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Ewald Mine | Hoheward Landscape Park
Besucherzentrum Hoheward
Werner-Heisenberg-Straße 14
45699 Herten, Germany

Sonneberg | Germany
Sonneberg, the town of toys, was founded in the Gründerzeit (Wilhelminian era) as an industrial settlement with checker-board pattern streets, composing a structure of urban blocks. Over 90 percent of the buildings dating to the time between 1840 and 1940 were dedicated exclusively to toy production ...
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Sonneberg Town of Toys
Bahnhofsplatz 1
96515 Sonneberg, Germany

Żyrardów | Poland
Friendly, hospitable Żyrardów invites you to stroll through the charming nineteenth-century streets of the only post-industrial settlement in Europe that has been 95% preserved. Żyrardów, Poland’s former flax capital, delights visitors with the richness unexpected in such a small town of its ...
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Zyrardow factory town
Resursa
1 Maja 45
96300 Zyrardow, Poland

Senjski Rudnik | Serbia
Senjski Rudnik, established in 1853, is Serbia’s oldest active brown coal mine and the oldest preserved industrial heritage site. Located in eastern Serbia, 150 km southeast of Belgrade, this small town is surrounded by the most southern slopes of Carpathian mountains and deep forest. This ...
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Senje coal mine
35234 Senjski Rudnik, Serbia

Trehafod | United Kingdom
They laboured like animals: bent double in the low galleries, their lungs full of dust, in constant fear of the walls collapsing, or a gas explosion. But despite all this, they were as proud as any farmer cultivating his own fields. For every collier was allocated his own particular underground ...
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Rhondda Heritage Park
Lewis Merthyr Colliery
Coed Cae Road
CF37 2NP Rhondda, United Kingdom

Aiseau-Presles | Belgium
Aisneau is a small community about 6 km east of Charleroi which is the headquarters of La Chaine des Terrils, an organisation that protects, conserves and interprets pit heaps across Wallonia from Bernissart on the French frontier near Valenciennes through the Borinage Coalfield, Mons, La Louviere, ...
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Trail of Pit Heaps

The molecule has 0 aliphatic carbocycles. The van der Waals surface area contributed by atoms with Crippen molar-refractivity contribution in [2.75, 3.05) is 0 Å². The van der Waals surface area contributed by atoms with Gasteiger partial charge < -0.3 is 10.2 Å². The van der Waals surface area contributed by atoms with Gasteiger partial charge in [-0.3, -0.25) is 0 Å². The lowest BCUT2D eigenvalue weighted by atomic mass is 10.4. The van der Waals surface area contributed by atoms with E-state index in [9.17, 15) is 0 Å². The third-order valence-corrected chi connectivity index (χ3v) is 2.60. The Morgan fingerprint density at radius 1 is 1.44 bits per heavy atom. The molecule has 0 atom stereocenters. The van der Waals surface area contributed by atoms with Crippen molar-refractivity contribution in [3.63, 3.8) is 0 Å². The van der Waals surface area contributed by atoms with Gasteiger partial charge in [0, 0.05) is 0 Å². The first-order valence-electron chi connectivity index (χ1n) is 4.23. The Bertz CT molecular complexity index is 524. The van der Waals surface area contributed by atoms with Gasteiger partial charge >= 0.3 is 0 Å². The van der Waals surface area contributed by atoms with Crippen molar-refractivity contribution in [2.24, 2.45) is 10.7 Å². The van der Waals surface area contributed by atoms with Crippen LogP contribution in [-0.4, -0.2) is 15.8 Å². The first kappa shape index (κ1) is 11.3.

Espace Terrils ASAL Ferme des Castors
Rue du Centre 78
6250 Aiseau-Presles, Belgium

Vaasa | Finland
The Stromberg company, Oy Stromberg AB, was founded in 1889 by Gottfrid Stromberg (1863-1938) in Helsinki, and originally made such electro-mechanical products as generators and electric motors. The company has many innovations to its credit, and was once of the first to manufacture numerical relays ...
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Strömberg Park
Oy Vaasa Parks AB
Yrittajankatu 17
65101 Vaasa, Finland

Loos-en-Gohelle was a scene of conflict in a succession of wars between the 13th and 17th centuries, and of epic-scale slaughter during the so-called First Battle of Loos in 1915. The Loos Memorial commemorates 20,000 British soldiers killed between 1915 and 1918, and there are several other ...
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Coal Mines of Loos-en-Gohelle | La Chaine des Terrils
La Chaine des Terrils
Base du 11/19 Rue de Bourgogne
62750 Loos-en-Gohelle, France

The typical signs of Rhineland brown coal open-cast mining can be recognised for miles around on the flat plain east of Aachen. The huge accumulation of rubble on the "Sofienhöhe", waste material from one of the largest "holes" in Europe, the Hambach open-cast mine, and swathes of smoke rising into ...
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Inden Brown coal open-cast mining
Braunkohletagebau Informationszentrum der RWE Power Schloss Paffendorf
Burgstraße
50126 Inden, Germany

Drebkau | Germany
The F60 overburden conveyor bridge carries out a phenomenal amount of work. On one side of the mine it carries away excavated material and then transports it across the open pit to dump it on the other side. With its three giant chain-and-bucket excavators and a conveyor bridge measuring over ...
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Welzow-South opencast mining
Führungen / Guided Tours: Vattenfall Europe Mining AG Vom-Stein-Straße 39 03050 Cottbus Fon: +49 (0) 35646 - 95142 Aussichtspunkt Steinitz: